Re: [RFC 0/3] extend kexec_file_load system call

From: Eric W. Biederman
Date: Tue Jul 12 2016 - 17:49:49 EST

ebiederm@xxxxxxxxxxxx (Eric W. Biederman) writes:

> Petr Tesarik <ptesarik@xxxxxxx> writes:
>> On Tue, 12 Jul 2016 13:25:11 -0300
>> Thiago Jung Bauermann <bauerman@xxxxxxxxxxxxxxxxxx> wrote:
>>> Hi Eric,
>>> I'm trying to understand your concerns leading to your nack. I hope you
>>> don't mind expanding your thoughts on them a bit.
>>> Am Dienstag, 12 Juli 2016, 08:25:48 schrieb Eric W. Biederman:
>>> > AKASHI Takahiro <takahiro.akashi@xxxxxxxxxx> writes:
>>> > > Device tree blob must be passed to a second kernel on DTB-capable
>>> > > archs, like powerpc and arm64, but the current kernel interface
>>> > > lacks this support.
>>> > >
>>> > > This patch extends kexec_file_load system call by adding an extra
>>> > > argument to this syscall so that an arbitrary number of file descriptors
>>> > > can be handed out from user space to the kernel.
>>> > >
>>> > > See the background [1].
>>> > >
>>> > > Please note that the new interface looks quite similar to the current
>>> > > system call, but that it won't always mean that it provides the "binary
>>> > > compatibility."
>>> > >
>>> > > [1]
>>> >
>>> > So this design is wrong. The kernel already has the device tree blob,
>>> > you should not be extracting it from the kernel munging it, and then
>>> > reinserting it in the kernel if you want signatures and everything to
>>> > pass.
>>> I don't understand how the kernel signature will be invalidated.
>>> There are some types of boot images that can embed a device tree blob in
>>> them, but the kernel can also be handed a separate device tree blob from
>>> firmware, the boot loader, or kexec. This latter case is what we are
>>> discussing, so we are not talking about modifying an embedded blob in the
>>> kernel image.
>>> > What x86 does is pass it's equivalent of the device tree blob from one
>>> > kernel to another directly and behind the scenes. It does not go
>>> > through userspace for this.
>>> >
>>> > Until a persuasive case can be made for going around the kernel and
>>> > probably adding a feature (like code execution) that can be used to
>>> > defeat the signature scheme I am going to nack this.
>>> I also don't understand what you mean by code execution. How does passing a
>>> device tree blob via kexec enables code execution? How can the signature
>>> scheme be defeated?
>> I'm not an expert on DTB, so I can't provide an example of code
>> execution, but you have already mentioned the /chosen/linux,stdout-path
>> property. If an attacker redirects the bootloader to an insecure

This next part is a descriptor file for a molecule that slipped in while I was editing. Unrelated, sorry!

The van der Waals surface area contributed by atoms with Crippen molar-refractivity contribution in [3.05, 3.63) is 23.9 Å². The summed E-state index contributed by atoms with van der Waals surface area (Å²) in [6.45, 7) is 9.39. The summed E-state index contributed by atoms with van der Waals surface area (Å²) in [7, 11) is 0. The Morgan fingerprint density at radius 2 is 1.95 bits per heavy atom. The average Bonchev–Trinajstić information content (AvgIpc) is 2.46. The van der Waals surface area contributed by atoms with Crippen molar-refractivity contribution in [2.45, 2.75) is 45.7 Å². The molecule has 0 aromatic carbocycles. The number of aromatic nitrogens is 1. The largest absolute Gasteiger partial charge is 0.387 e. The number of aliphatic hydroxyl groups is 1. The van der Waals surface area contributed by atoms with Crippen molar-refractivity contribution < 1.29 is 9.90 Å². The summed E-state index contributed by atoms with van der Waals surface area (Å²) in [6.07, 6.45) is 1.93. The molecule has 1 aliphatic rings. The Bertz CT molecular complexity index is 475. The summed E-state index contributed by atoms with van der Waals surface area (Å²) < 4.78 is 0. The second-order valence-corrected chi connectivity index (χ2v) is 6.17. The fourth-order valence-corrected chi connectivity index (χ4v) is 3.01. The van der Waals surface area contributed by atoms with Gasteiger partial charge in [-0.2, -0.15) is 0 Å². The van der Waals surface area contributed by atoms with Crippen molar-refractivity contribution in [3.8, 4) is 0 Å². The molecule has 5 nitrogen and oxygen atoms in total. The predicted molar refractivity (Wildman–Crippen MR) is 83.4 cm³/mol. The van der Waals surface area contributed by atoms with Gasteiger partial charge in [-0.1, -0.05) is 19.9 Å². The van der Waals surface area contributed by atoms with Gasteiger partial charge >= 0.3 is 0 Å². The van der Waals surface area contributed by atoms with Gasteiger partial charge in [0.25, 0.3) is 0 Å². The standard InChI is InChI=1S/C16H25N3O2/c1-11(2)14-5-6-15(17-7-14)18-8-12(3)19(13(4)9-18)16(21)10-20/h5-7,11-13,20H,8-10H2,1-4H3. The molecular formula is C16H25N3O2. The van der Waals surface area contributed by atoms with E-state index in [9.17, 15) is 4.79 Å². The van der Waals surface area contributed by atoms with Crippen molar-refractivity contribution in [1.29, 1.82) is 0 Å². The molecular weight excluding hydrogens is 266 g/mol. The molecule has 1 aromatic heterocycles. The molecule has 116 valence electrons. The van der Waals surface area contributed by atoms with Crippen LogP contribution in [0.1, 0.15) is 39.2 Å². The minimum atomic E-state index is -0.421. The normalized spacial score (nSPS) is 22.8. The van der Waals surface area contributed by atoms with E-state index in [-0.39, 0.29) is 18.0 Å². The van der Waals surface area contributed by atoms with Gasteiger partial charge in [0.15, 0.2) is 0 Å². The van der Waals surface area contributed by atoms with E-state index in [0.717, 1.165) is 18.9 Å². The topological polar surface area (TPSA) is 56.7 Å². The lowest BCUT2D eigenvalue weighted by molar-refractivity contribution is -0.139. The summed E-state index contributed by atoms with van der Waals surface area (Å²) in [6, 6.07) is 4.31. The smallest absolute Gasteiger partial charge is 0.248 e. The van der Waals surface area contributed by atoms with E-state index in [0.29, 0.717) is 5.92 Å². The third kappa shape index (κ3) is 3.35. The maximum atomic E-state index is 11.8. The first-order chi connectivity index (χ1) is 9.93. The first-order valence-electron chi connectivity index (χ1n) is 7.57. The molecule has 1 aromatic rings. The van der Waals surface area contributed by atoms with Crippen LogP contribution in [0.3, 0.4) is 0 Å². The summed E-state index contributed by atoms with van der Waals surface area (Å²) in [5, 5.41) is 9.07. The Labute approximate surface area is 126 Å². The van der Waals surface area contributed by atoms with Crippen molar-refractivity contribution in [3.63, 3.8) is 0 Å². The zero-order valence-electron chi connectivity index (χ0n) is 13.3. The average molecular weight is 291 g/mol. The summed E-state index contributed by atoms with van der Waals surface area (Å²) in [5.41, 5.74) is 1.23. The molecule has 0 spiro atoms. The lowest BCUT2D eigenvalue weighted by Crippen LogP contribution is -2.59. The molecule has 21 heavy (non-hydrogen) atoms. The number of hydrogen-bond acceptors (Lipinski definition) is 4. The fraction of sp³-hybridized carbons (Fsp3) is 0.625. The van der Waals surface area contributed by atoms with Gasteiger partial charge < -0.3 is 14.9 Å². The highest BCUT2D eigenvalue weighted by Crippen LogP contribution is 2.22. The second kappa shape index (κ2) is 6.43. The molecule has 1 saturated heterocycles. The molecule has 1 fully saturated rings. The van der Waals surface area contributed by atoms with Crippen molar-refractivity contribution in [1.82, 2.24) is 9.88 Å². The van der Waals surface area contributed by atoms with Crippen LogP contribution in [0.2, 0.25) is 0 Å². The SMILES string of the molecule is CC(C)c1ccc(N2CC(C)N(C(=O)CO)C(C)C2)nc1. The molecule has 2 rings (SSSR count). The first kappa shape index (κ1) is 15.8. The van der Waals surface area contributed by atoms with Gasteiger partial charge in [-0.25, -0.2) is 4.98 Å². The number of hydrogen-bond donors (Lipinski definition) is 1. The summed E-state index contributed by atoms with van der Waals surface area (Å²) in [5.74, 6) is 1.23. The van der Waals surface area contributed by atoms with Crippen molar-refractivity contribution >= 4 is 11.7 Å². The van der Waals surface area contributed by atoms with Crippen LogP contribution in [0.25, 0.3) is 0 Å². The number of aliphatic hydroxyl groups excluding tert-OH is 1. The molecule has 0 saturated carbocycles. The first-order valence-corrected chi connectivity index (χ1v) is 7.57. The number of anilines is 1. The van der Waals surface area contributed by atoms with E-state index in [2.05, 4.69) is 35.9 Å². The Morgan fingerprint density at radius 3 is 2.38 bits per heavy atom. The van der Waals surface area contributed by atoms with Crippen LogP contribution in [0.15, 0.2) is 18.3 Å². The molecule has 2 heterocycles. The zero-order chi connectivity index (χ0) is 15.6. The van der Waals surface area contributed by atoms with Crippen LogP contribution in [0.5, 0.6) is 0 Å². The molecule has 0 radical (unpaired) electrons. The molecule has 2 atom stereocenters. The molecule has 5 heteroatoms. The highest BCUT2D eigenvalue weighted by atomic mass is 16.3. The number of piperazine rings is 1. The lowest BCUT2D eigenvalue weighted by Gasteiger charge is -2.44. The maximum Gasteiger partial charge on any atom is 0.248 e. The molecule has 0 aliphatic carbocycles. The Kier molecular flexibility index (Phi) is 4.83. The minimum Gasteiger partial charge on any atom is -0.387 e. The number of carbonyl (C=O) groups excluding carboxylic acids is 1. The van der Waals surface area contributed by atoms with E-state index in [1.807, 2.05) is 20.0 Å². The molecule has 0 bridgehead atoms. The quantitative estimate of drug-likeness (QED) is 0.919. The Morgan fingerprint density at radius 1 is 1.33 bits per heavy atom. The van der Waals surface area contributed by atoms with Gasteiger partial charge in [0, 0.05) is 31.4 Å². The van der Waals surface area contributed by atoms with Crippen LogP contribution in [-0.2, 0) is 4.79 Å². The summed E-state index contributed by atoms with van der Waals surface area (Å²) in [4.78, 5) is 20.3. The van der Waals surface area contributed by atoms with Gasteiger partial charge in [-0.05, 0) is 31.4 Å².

>> console, they may get access to the system that would otherwise be
>> impossible.
>> In general, tampering with the hardware inventory of a machine opens up
>> a security hole, and one must be very cautious which modifications are
>> allowed. You're giving this power to an (unsigned, hence untrusted)
>> userspace application; Eric argues that only the kernel should have
>> this power.
> At the very least it should be signed. And of course the more signed
> images we have in different combinations the more easily someone can
> find a combination that does things the people performing the signing
> didn't realizing they were allowing.
> So if we can not add an extra variable into the mix it would be good.

But it is even more than that. There was a giant design discussion that
lasted months before this code was added on x86. The facts on the
ground on x86 are substantially similar to ARM64. So coming up and
saying that oh that design sucks and we want to do something completely
different to achieve the exact same goals and then not even discussing
why the current design can not work in the problem descriptions is

Not taking the time to understand how something works and why and then
asking people to explain to them what they are doing wrong is rude. It
is a waste of everyones time.

I thought I had said something to that effect, but it doesn't look like
I did. Apologies for not being clear about that.

I have had a lot of that this last little while. Code with big design
issues that really should be justified given people are aiming to
overturn previous design decisions and not even considering those
previous decisions, and I find it quite tiring.

Especially when we are dealing with design decisions with a security
impact, and peopel want to add code to achieve a security goal I expect
people to be paying attention to what effect their changes have on the
entire ecosystem. Not just saying the current behavior is inconvinient
and using that as a rational for changing things.